This year, ESPN integrated these systems with the Hawk-Eye electronic line-calling system used at the Open.
“We have now figured out how to editorially marry Orad MVP with the data that is coming off of Hawk-Eye, which has now started to develop its own proprietary player-tracking data and information technology,” says Reynolds. “We are presenting better stories, point deconstruction, and player analysis by utilizing what Orad can provide visually and with the data stream that Hawk-Eye can provide. That includes ball marks, ball landings, speed of a player running across the court, distance travelled by a player, and so on.”
The Compound Down Under
The production compound at Melbourne Park featured no mobile-production trucks; rather, on-site broadcasters used prebuilt production facilities to cover the eight show courts. Besides ESPN and Channel 7, Japan’s WOWOW, Fox Australia, and a handful of smaller broadcasters were on-site.
This year, ESPN partnered with Gearhouse Broadcast to help integrate its dedicated facilities within the Melbourne Park broadcast center. Gearhouse had previously worked with ESPN at the 2010 World Cup in South Africa and has worked closely with Channel 7 on the Australian Open in years past.
“Gearhouse was very competitive in their bid,” said Reynolds. “They have shown terrific support coming in as a first-time vendor under our multiyear deal.”
For transmission, ESPN had two dedicated fiber lines — primary and backup — running back to its broadcast headquarters in Bristol, CT. Both lines were available 24 hours a day throughout the tournament. Live match action for ESPN2 was transmitted over the primary path, and press conferences and ancillary content were sent on the backup line.
“We do so many hours live that it would cost more to ramp up the [fiber lines] each day than it would to just have it hot for the entire run,” says Reynolds. “So it just makes sense to have them hot the entire time.”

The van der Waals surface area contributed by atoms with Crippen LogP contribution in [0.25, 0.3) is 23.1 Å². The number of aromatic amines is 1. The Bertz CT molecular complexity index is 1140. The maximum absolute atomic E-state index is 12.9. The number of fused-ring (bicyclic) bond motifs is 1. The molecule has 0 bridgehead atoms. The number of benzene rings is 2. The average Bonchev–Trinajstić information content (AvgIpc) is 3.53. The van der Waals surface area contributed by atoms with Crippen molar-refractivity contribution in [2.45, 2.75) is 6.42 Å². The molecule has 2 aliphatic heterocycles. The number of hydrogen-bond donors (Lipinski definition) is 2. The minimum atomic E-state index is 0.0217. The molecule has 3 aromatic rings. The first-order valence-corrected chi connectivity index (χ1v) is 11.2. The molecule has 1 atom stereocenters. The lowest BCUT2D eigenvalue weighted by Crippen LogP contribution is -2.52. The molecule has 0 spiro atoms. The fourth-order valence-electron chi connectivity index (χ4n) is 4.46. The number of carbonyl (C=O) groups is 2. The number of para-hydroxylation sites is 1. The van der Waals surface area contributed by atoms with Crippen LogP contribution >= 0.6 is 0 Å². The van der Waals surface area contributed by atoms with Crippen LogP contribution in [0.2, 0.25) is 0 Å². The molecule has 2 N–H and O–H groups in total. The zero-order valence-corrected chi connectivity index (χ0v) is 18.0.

Although all in-game highlights for SportsCenter and other ESPN programs were produced out of Bristol, the Melbourne-based team produced 2- to 2½-minute highlight packages following each match and delivered them to Bristol for various ESPN linear and online outlets.
Audio Kicks It Up a Notch
Reynolds believes the most significant enhancement to this year’s coverage was on the audio side, with ESPN working closely with Channel 7 to perfect the placement of microphones around Rod Laver Arena.
“Working with several of the other broadcasters, we have figured out strategies to optimize the microphone placement on courts,” says Reynolds. “It’s all about the placement of microphones and the attention to detail when fine-tuning the [audio mix].”
What About 3D?
Over the past two years, the French Open, US Open, and Wimbledon have all been produced and distributed in 3D. In addition, two leading 3D-production-technology vendors are familiar with Australia: CAMERON/PACE Group opened an office in Melbourne this month, and 3ality Technica has produced several high-profile sports events on the continent. This begs the obvious question: when will tennis’s fourth Grand Slam take the 3D plunge?
“I know 3D is an initiative for Tennis Australia and Channel 7,” says Reynolds. “Would we like to see it? Of course. I think Tennis Australia would love to be in the 3D business at some point, and I think, once they figure out their distribution scheme and host-broadcast arrangements, you will see some more movement in that direction.”